Para 19 -“It is only those obligations arising from past events existing independently of an entity’s future actions (ie the future conduct of its business) that are recognized as provisions. Examples of such obligations are penalties or clean-up costs for unlawful environmental damage, both of which would lead to an outflow of resources embodying economic benefits in settlement regardless of the future actions of the entity. Similarly, an entity recognizes a provision for the decommissioning costs of an oil installation or a nuclear power station to the extent that the entity is obliged to rectify damage already caused……………..”
Para -14 – A provision shall be recognized when: (a) an entity has a present obligation (legal or constructive) as a result of a past event; (b) it is probable that an outflow of resources embodying economic benefits will be required to settle the obligation; and (c) a reliable estimate can be made of the amount of the obligation. If these conditions are not met, no provision shall be recognized.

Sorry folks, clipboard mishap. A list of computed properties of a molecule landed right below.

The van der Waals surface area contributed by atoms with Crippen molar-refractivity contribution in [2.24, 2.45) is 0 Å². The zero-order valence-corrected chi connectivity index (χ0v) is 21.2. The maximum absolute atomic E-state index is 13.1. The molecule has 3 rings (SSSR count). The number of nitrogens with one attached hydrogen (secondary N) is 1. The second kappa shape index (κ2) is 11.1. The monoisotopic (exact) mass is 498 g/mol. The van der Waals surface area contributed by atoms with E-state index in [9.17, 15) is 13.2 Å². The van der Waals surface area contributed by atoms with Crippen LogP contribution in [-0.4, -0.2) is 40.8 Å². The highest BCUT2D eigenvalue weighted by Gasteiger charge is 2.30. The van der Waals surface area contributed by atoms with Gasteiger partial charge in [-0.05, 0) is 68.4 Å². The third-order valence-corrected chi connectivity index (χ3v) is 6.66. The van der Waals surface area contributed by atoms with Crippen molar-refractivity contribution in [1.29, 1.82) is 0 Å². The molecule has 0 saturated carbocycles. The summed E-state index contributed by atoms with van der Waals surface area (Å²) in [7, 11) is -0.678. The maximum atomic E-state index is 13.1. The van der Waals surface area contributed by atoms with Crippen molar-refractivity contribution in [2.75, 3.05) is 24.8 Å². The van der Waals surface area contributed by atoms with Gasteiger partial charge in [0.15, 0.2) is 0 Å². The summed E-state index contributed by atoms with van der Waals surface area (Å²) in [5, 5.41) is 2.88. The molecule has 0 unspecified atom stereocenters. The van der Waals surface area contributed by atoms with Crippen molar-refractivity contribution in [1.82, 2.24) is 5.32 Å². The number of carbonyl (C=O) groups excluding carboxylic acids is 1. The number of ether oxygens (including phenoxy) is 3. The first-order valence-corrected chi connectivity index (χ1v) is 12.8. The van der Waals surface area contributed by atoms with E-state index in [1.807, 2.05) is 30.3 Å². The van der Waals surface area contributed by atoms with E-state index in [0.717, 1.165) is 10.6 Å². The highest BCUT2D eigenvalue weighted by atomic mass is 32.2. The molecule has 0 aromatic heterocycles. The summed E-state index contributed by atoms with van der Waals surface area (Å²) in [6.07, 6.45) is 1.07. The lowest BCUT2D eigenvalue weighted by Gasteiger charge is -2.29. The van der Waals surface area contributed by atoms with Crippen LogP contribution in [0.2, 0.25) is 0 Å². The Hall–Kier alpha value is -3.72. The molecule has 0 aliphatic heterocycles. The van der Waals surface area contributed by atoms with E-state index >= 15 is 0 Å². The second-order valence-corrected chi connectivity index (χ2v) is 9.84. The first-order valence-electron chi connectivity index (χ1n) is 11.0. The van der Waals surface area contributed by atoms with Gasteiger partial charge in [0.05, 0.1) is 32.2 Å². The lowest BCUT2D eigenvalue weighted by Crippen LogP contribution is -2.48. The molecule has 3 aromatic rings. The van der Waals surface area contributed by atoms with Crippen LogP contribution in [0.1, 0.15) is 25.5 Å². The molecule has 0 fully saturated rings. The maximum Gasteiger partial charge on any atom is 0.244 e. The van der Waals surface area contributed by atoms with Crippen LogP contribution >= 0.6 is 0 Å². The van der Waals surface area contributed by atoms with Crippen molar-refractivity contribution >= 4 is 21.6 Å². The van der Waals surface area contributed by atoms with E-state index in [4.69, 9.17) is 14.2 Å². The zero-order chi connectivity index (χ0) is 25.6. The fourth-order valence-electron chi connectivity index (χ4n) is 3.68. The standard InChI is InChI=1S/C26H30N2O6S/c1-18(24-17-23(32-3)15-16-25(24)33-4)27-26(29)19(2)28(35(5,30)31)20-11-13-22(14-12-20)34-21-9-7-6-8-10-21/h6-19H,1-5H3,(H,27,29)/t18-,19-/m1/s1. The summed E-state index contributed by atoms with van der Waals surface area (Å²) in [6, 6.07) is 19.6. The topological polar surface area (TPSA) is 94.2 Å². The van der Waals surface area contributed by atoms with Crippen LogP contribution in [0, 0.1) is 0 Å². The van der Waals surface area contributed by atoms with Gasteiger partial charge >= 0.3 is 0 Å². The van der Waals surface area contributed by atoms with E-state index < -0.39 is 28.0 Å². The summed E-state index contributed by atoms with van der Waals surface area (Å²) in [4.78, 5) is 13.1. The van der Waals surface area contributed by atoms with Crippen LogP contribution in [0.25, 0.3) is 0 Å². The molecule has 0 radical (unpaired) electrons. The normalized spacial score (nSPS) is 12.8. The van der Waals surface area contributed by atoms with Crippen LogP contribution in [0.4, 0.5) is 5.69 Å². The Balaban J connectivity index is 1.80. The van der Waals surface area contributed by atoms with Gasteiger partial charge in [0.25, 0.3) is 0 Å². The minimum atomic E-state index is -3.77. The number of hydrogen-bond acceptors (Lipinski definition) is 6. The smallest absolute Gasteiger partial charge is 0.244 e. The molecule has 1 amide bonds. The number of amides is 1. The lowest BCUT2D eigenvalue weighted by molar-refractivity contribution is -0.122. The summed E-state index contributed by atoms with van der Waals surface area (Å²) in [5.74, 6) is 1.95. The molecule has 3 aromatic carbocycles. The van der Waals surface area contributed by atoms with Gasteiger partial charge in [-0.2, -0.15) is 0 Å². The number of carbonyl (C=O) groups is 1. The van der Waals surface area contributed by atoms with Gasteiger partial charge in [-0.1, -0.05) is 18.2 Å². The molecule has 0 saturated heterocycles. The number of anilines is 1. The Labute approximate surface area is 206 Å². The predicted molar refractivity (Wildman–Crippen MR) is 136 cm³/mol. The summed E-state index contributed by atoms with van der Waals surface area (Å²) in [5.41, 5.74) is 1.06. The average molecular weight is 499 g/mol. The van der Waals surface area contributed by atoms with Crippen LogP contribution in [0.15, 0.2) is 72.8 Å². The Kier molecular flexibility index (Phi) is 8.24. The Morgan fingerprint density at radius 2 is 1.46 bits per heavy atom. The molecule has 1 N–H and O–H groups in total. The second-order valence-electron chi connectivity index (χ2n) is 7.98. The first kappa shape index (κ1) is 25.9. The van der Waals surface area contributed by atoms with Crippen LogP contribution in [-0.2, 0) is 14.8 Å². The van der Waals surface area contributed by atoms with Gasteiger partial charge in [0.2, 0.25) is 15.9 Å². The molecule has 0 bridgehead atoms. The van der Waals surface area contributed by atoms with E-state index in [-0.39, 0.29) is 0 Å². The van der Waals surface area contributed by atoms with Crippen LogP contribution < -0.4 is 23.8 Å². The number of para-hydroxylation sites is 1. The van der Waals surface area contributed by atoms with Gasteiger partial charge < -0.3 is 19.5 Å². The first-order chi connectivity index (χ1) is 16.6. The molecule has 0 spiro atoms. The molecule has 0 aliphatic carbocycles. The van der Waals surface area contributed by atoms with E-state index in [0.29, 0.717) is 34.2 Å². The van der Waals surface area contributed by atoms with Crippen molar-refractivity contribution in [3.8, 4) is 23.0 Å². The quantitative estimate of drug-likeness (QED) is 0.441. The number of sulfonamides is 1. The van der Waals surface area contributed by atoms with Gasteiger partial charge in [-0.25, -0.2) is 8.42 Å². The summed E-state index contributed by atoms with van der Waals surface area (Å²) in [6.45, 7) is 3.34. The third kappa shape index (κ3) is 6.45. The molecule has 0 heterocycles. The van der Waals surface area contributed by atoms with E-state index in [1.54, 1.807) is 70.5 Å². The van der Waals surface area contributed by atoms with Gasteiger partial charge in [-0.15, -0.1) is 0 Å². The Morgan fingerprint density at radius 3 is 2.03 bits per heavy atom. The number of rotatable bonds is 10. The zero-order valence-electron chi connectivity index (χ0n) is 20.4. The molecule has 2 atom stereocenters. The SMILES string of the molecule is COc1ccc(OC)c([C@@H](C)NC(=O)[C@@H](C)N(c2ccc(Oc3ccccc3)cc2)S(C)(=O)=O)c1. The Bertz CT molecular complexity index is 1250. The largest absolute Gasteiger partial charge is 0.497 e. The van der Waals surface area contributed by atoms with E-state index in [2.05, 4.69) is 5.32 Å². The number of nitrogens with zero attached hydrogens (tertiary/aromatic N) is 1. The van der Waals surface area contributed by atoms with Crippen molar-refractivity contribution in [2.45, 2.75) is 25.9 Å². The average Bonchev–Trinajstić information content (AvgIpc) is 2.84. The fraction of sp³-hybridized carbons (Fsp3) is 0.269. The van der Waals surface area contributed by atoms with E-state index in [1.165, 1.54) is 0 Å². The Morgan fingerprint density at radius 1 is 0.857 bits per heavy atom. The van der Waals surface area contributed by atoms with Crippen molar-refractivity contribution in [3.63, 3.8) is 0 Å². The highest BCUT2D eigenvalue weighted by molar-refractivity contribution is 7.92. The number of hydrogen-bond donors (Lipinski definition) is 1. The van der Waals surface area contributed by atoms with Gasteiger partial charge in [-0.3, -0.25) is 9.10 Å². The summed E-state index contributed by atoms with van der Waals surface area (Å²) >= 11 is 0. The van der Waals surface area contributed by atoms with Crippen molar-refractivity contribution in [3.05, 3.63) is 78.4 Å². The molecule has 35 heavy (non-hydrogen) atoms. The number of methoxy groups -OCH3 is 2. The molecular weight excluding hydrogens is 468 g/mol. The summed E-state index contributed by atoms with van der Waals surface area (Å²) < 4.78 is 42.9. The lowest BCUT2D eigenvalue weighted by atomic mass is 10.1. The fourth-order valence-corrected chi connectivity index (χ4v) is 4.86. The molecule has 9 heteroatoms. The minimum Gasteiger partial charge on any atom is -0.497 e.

Ind-As- 16 – Property, Plant & Equipment’s
Para 16 – “………………………….(c) the initial estimate of the costs of dismantling and removing the item and restoring the site on which it is located, the obligation for which an entity incurs either when the item is acquired or as a consequence of having used the item during a particular period for purposes other than to produce inventories during that period.
Ind-As- 16, Appendix A– “Changes in existing decommissioning, restoration and similar liabilities”
Para -7 – The adjusted depreciable amount of the asset is depreciated over its useful life……………
Para -8 – The periodic unwinding of the discount shall be recognized in profit or loss as a finance cost as it occurs. Capitalization under Ind –AS- 23 is not permitted.
Let’s have a practical illustration to understand this whole requirement –
|Estimated Decommissioning liability||10,000||(per contractual agreement)|
|When to incur (how many years)||20||Years|
|Incremental borrowing rate (of entity)||8.50%||p.a.|
|Present Value (discounted value)||1,956||(Using excel “PV” formula)|
|1||PPE (respective assets)||Dr.||1,956|